Under pressure from soggy fields, late planting and bouts of early winter weather, American corn and soy plants proved resilient thanks largely to advances in genetically-modified seeds, precision tools and inputs such as fertilizers and pesticides. In its critical monthly crop report, the U.S. Department of Agriculture on [Jan. 10] raised yield estimates for both crops. That defied expectations from analysts who, on average, predicted a drop.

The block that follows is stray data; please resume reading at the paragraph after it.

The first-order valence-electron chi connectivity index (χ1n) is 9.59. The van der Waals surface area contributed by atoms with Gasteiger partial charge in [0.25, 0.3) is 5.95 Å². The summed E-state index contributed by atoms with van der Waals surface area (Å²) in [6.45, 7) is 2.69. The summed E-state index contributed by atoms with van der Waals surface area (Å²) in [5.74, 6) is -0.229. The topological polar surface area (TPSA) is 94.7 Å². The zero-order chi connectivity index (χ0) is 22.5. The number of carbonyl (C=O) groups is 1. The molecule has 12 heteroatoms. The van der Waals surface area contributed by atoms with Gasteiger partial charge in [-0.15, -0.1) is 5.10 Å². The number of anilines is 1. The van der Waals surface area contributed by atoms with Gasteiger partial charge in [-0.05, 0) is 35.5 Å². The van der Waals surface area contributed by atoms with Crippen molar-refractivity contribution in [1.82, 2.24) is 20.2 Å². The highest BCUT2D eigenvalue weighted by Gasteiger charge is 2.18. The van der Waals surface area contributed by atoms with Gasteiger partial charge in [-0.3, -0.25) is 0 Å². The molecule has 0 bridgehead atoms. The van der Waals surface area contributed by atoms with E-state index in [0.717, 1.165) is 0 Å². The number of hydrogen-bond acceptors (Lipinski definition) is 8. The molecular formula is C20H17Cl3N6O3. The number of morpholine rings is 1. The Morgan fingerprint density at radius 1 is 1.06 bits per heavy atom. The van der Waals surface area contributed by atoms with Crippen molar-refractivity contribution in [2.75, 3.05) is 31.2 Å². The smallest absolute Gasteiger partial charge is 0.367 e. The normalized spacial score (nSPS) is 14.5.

The big crops are a testament to the major strides that have been made for crop technology in just the past few decades. It boils down to: genetics matter. Now that 92% of U.S. corn acreage is seeded with GMO plants, fields are able to stand up to extreme conditions like 2019’s record rains. That figures compares with 85% in 2009 and 25% in 2000.
Read full, original article: U.S. Corn Crop Is Now 92% Genetically Modified